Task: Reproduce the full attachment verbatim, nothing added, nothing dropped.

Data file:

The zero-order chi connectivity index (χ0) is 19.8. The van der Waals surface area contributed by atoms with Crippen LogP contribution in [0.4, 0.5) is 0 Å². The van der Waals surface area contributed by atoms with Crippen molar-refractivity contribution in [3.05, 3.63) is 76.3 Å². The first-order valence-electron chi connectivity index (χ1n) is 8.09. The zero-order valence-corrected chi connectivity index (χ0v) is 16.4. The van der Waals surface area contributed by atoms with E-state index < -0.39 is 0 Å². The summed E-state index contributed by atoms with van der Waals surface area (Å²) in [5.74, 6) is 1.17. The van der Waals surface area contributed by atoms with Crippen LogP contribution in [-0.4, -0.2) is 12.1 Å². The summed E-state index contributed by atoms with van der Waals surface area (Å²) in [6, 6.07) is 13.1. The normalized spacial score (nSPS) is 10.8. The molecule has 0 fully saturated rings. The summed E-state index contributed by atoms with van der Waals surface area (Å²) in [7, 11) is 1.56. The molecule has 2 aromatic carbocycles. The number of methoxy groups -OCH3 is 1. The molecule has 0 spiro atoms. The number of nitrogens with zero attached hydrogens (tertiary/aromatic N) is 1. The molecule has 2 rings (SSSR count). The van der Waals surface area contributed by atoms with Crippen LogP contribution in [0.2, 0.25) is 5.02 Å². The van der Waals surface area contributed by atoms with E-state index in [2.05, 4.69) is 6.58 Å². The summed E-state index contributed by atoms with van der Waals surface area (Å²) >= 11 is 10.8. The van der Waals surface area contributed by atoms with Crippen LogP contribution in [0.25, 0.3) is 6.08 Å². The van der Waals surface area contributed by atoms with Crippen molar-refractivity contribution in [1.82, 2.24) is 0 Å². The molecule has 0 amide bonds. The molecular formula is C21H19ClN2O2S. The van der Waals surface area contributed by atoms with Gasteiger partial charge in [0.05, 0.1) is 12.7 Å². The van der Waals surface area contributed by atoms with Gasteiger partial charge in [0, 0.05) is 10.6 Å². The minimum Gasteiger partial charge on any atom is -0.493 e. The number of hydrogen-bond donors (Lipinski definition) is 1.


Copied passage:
The zero-order chi connectivity index (χ0) is 19.8. The van der Waals surface area contributed by atoms with Crippen LogP contribution in [0.4, 0.5) is 0 Å². The van der Waals surface area contributed by atoms with Crippen molar-refractivity contribution in [3.05, 3.63) is 76.3 Å². The first-order valence-electron chi connectivity index (χ1n) is 8.09. The zero-order valence-corrected chi connectivity index (χ0v) is 16.4. The van der Waals surface area contributed by atoms with E-state index < -0.39 is 0 Å². The summed E-state index contributed by atoms with van der Waals surface area (Å²) in [5.74, 6) is 1.17. The van der Waals surface area contributed by atoms with Crippen LogP contribution in [-0.4, -0.2) is 12.1 Å². The summed E-state index contributed by atoms with van der Waals surface area (Å²) in [6, 6.07) is 13.1. The normalized spacial score (nSPS) is 10.8. The molecule has 0 fully saturated rings. The summed E-state index contributed by atoms with van der Waals surface area (Å²) in [7, 11) is 1.56. The molecule has 2 aromatic carbocycles. The number of methoxy groups -OCH3 is 1. The molecule has 0 spiro atoms. The number of nitrogens with zero attached hydrogens (tertiary/aromatic N) is 1. The molecule has 2 rings (SSSR count). The van der Waals surface area contributed by atoms with Crippen LogP contribution in [0.2, 0.25) is 5.02 Å². The van der Waals surface area contributed by atoms with E-state index in [2.05, 4.69) is 6.58 Å². The summed E-state index contributed by atoms with van der Waals surface area (Å²) >= 11 is 10.8. The van der Waals surface area contributed by atoms with Crippen LogP contribution in [0.25, 0.3) is 6.08 Å². The van der Waals surface area contributed by atoms with Crippen molar-refractivity contribution in [1.82, 2.24) is 0 Å². The molecule has 0 amide bonds. The molecular formula is C21H19ClN2O2S. The van der Waals surface area contributed by atoms with Gasteiger partial charge in [0.05, 0.1) is 12.7 Å². The van der Waals surface area contributed by atoms with Gasteiger partial charge in [0, 0.05) is 10.6 Å². The minimum Gasteiger partial charge on any atom is -0.493 e. The number of hydrogen-bond donors (Lipinski definition) is 1.